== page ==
My talk was on the end user side of the industry from my position as an active course manager and golf course consultant. I have been campaigning (with others) for the need for solid independent research in this subject. All the data so far seems to be anecdotal from greenkeepers across the land. For as many people that say that applying microbes works there are as many that are talking about bad experiences with it. This I feel puts this subject in to a grey area in our industry. For too long many subjects in our industry have been implemented by historical stories. Good solid data is what is needed to clear up a lot of these subjects.
The first of two points that I wanted to get across in my talk was the need for data, specifically to introduce standards with this data. It's all very well saying that the soil is healthy but if the golfers, footballers or cricketers don't think so then our jobs may not be as healthy for long.
The other area that I wanted to cover was the need for commercial companies to get away from frightening buzz words such as 'sterile soils or 'dead soils'. This sort of scaremongering is doing no good at all as research in this area suggests the claims to be totally false. In fact Professor Gange conducted a study in 2005 on mycorrhizae fungi populations on a putting green. He concluded that the two traditional fungicides that we use (Iprodione and Chlorothalonil) had no adverse affect on their populations.
There was much that I found interesting during the day and many things that need to be investigated and explained. Some of these were follow:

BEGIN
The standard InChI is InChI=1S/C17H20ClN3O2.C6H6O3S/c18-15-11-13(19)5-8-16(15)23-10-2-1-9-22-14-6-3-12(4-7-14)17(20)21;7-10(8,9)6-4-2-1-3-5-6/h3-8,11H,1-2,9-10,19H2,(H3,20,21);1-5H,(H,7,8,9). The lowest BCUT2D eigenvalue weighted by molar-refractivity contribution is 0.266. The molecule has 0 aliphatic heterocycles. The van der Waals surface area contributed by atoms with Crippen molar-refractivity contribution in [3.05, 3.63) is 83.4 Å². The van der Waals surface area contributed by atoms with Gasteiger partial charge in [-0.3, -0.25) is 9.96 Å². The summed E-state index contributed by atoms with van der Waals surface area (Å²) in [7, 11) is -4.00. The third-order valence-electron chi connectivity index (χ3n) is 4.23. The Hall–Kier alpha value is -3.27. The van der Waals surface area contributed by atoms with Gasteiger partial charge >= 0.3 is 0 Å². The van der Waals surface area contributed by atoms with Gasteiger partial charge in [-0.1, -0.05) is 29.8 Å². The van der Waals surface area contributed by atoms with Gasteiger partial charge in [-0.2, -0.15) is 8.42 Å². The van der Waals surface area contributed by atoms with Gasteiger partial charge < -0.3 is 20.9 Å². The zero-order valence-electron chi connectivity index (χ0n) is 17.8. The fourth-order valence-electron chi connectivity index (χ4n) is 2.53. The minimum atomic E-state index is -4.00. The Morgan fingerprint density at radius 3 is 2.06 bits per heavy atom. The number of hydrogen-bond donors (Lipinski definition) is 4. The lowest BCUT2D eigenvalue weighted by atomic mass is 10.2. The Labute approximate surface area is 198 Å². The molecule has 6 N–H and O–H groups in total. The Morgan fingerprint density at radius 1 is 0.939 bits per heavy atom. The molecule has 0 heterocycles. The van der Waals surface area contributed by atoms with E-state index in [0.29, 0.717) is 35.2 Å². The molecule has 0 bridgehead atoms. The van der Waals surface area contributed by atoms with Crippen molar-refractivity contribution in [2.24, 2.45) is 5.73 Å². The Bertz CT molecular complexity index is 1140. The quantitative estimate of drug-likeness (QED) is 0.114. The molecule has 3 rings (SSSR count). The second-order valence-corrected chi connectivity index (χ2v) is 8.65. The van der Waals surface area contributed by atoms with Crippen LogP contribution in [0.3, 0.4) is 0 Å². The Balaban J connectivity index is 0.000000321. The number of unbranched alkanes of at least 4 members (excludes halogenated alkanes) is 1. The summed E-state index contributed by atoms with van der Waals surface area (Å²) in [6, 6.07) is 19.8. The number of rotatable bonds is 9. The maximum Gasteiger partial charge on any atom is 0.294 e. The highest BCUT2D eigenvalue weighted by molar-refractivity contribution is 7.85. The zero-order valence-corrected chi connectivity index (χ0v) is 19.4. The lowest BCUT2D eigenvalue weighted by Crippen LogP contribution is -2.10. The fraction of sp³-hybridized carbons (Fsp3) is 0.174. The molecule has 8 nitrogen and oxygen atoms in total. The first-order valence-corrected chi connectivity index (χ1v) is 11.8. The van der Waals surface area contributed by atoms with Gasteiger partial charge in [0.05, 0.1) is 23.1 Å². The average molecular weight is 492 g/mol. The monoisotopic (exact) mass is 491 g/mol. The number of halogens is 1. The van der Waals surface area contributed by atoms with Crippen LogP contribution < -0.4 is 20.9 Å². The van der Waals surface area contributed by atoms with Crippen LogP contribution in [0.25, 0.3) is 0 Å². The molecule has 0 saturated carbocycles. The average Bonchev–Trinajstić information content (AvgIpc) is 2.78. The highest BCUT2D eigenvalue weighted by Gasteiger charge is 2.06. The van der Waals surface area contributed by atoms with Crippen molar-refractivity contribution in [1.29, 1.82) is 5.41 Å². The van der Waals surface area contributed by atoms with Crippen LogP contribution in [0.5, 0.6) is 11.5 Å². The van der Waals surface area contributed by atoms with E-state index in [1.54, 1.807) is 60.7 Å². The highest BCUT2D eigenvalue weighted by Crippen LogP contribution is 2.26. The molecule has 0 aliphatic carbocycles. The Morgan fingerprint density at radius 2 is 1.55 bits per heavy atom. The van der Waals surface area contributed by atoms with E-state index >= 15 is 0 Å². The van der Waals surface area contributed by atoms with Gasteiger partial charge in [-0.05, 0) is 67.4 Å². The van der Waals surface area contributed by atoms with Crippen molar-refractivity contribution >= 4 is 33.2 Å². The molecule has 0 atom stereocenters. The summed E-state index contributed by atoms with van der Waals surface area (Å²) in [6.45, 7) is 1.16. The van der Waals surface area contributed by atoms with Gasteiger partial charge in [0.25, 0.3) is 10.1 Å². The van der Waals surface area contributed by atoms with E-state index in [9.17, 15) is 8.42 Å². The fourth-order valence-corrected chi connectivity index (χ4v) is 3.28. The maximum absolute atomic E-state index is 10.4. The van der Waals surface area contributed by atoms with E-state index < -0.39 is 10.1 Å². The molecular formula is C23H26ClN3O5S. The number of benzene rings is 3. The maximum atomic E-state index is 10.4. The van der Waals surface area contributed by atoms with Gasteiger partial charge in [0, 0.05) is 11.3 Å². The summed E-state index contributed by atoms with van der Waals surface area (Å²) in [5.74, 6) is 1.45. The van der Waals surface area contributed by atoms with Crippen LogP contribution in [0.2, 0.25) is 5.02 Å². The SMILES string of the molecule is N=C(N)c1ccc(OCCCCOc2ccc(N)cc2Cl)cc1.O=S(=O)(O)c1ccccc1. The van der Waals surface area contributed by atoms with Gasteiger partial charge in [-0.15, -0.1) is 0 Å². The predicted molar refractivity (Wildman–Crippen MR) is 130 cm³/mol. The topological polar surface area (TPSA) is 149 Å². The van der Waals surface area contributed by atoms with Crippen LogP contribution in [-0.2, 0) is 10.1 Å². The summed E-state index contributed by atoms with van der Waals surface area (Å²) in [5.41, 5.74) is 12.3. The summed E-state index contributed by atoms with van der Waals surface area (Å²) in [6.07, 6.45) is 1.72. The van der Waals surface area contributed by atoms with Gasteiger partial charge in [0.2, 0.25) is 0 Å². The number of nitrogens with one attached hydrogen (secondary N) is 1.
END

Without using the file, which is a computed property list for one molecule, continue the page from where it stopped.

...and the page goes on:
- Currently, certain laboratories can conduct microbial counts in a soil but cannot tell you what types of microbes they are. If they cannot identify them how do we know if they are the good ones?
- There seems to be two trains of thought on this subject in our industry. You have one group who are mostly lead by the American Professors who say that the microbes are already there and you just have to work on the plant. Make the plant or sward healthy and a good microbial community will naturally be there. On the other hand you have another group that are lead by commercial companies who say that you need to work on the soil to make the plant healthy. Feed the soil with microbes to make the plant healthy. At the moment any data conducted points towards the American professors, but time will tell on this one.
- As far as I can tell there are no industry standards or regulations for selling these microbial products. As someone pointed out on the day, many have nitrogen added to give them a instant effect. Could this be what is improving the turf rather than the added bugs?
- The other interesting question of the day is 'what is the optimum level of microbial activity in a putting green?' Can you have too much of a good thing? Is it 10, 10 thousand or 10 billion? At present no one knows but it is a crucial question that needs to be answered.
So in conclusion I thoroughly enjoyed the day and learnt lots. The consensus was that doing nothing is not an option. We are talking about having similar future events and an action group is already being formed. I think that for it to function correctly all groups need to be represented. I would like to thank Professor Gange and Doctor Ravenhill for hosting this event. One thing I think we all agree on is that any data produced needs to be independent. Getting funding for this will be the issue but at least the process has started.